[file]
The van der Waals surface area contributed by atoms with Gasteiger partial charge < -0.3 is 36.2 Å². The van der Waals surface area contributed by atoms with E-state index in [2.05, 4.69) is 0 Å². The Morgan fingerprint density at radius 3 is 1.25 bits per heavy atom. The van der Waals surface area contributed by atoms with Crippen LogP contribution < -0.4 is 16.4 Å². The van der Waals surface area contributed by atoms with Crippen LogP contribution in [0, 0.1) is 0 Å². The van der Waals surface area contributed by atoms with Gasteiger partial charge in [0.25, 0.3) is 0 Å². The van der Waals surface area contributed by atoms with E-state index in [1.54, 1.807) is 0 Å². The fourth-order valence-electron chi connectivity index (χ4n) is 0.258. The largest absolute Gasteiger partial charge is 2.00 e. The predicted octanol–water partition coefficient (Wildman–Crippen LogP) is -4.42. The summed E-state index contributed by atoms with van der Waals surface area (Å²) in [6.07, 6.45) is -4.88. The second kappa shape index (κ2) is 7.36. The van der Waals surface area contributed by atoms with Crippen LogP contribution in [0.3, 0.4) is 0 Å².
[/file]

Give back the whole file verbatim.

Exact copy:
The van der Waals surface area contributed by atoms with Gasteiger partial charge < -0.3 is 36.2 Å². The van der Waals surface area contributed by atoms with E-state index in [2.05, 4.69) is 0 Å². The Morgan fingerprint density at radius 3 is 1.25 bits per heavy atom. The van der Waals surface area contributed by atoms with Crippen LogP contribution < -0.4 is 16.4 Å². The van der Waals surface area contributed by atoms with Crippen LogP contribution in [0, 0.1) is 0 Å². The van der Waals surface area contributed by atoms with Gasteiger partial charge in [0.25, 0.3) is 0 Å². The van der Waals surface area contributed by atoms with E-state index in [1.54, 1.807) is 0 Å². The fourth-order valence-electron chi connectivity index (χ4n) is 0.258. The largest absolute Gasteiger partial charge is 2.00 e. The predicted octanol–water partition coefficient (Wildman–Crippen LogP) is -4.42. The summed E-state index contributed by atoms with van der Waals surface area (Å²) in [6.07, 6.45) is -4.88. The second kappa shape index (κ2) is 7.36. The van der Waals surface area contributed by atoms with Crippen LogP contribution in [0.3, 0.4) is 0 Å².